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The EU-Vietnam Free Trade Agreement (EVFTA) is considered a high-quality trade agreement similar to the Comprehensive and Progressive Agreement for Trans-Pacific Partnership (CPTPP), bringing significant benefits for both Vietnam and the EU. It has been estimated that the deal will help boost Vietnam’s exports to the EU to nearly $42 billion. However, the agreement itself contains 17 chapters, two protocols, and several memoranda that make it quite difficult to navigate by those who do not specialise in international trade agreements.
Vietnamese exports currently enjoy preferential trade under the Generalised System of Preferences (GSP) for qualifying goods. However, when Vietnam reaches a higher level of economic development, these will no longer be available as Vietnam will exceed the GSP’s competitive need limitations, effectively graduating from the GSP programme. As a result, the trade preferences of the EVFTA and the CPTPP will become very important for Vietnam’s exports to remain competitive in global trade.
Taking a closer look at the EVFTA, the most important provisions for Vietnamese producers and exporters and their overseas buyers are found in the first section on reduction or elimination of customs duties. These are applicable to qualifying goods that meet the agreement’s provisions for originating goods, and there are a number of annexes that list these according to Harmonised System (HS) tariff classification codes and descriptions.
Depending upon the HS tariff classification of the goods involved, the reductions can take up to 16 years to reach zero. It is important to understand that the trade agreement affects only customs duties and does not change value-added tax (VAT) charged with imports in both Vietnam and in EU member states. The VAT is usually collected on the duty-paid value of imported goods. This means that if the duty is zero, the VAT is still collected on the customs value of the imported goods as shown on invoices and in customs declarations.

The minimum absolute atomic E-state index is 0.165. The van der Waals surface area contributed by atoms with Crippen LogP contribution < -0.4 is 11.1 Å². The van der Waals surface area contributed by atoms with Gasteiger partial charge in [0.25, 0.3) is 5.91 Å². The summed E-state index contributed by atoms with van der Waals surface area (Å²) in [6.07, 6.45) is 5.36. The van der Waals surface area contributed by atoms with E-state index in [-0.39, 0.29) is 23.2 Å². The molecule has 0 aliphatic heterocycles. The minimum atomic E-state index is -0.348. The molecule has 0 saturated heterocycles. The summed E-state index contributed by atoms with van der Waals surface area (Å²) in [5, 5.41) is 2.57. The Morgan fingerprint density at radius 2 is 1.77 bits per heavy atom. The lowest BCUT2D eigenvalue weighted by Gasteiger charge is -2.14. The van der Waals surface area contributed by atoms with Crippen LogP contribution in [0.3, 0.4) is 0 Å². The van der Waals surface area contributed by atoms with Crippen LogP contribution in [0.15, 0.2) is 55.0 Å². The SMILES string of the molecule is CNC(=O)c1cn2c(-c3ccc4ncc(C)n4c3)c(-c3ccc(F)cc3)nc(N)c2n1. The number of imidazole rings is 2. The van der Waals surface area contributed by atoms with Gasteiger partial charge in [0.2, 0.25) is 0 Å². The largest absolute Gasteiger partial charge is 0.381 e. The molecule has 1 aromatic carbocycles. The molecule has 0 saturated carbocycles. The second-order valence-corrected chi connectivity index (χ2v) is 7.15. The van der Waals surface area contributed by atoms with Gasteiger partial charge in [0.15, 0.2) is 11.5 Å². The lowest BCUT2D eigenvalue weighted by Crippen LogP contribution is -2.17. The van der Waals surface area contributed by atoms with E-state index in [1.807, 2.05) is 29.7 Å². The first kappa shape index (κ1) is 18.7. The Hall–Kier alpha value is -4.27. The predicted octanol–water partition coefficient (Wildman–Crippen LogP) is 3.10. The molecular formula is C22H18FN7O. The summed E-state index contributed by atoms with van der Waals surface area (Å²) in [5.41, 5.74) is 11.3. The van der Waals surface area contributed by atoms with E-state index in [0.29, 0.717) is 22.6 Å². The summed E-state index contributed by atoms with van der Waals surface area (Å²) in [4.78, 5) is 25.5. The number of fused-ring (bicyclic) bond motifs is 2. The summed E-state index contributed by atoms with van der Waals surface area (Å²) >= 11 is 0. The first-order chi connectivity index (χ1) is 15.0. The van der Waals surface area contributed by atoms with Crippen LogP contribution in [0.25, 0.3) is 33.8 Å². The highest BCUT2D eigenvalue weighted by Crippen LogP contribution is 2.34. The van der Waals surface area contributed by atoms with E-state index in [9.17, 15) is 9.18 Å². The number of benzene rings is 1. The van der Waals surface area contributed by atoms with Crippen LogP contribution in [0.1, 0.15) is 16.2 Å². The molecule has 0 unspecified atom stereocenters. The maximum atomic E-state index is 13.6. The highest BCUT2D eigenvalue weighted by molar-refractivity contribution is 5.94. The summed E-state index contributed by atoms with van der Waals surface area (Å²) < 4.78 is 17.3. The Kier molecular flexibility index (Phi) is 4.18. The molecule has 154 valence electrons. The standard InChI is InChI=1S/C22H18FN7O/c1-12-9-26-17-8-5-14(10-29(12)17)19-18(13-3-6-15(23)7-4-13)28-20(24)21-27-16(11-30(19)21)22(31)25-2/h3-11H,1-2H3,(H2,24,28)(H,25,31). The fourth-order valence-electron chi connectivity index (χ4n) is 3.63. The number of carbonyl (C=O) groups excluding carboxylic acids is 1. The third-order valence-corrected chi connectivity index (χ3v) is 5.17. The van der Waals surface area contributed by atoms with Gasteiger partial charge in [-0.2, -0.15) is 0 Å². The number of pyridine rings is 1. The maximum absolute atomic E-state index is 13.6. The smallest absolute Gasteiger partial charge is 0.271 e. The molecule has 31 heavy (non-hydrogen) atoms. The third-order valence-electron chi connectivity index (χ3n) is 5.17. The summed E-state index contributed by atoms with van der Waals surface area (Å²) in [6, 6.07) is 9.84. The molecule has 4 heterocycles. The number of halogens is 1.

Originating goods can be a very complex topic. One should not assume that goods originate for purposes of a trade agreement simply because they are sorted or packaged in a country before export. There are now active customs investigations in progress and significant customs penalties are being levied with imported goods whose so-called origin has been falsely claimed upon export and import documents. This is particularly problematic for goods that are made in more than one country. In certain countries such as the United States, such cases can result in criminal liabilities to the importer and exporter. The origin of goods for customs purposes is usually the country where the goods were grown, harvested, or manufactured. Particularly with manufactured goods, there is a risk that for goods made in more than one country before being exported to the country of import, problems with origin can and do occur.
For example, American-originated logs are exported to China and there, they are sliced in a complex operation to be made into veneer that will be used in furniture manufacture. As a result, their origin has changed from the US to China. Next, the Chinese veneer sheets are exported to Vietnam where they are used to manufacture furniture. When this happens, it results in another origin when the veneer is used to make Vietnamese furniture or household articles.
When these finished goods are then exported to the US or another country, the products are declared Vietnamese in origin on the trade documents. In order to avoid problems with documenting exports of finished goods, it is necessary to consult with a trade specialist to ensure the accurate declaration of origin on such documents. Otherwise, the importer or buyer in the final country of destination may be subjected to customs penalties. This is equally important for various “Made in” labels that are mandatory in many countries.
What does one do in cases where it is less than clear as to the country of origin, either for preferential trade agreement or label-marking purposes? Prior to export, it is best to apply for an advance customs ruling concerning the goods. In the US, these are issued by US Customs National Import Specialists in New York, and in the EU it involves a binding tariff information decision.
Once obtained, copies of these are submitted by the broker or agent employed by the importer to customs authorities at the time of import and customs declaration of the imported goods. Usually, research of existing rulings issued for goods similar to those to be exported is advised, to understand what precedents will be applied in the country of import. This will allow the exporting producer to make the required or adjustments to their manufacturing process. We have experience in applying for, and obtaining, hundreds of advance customs rulings for various goods, and such applications should be made at least 60-90 days prior to export. Once the goods are shipped, it is too late to apply for an advance ruling.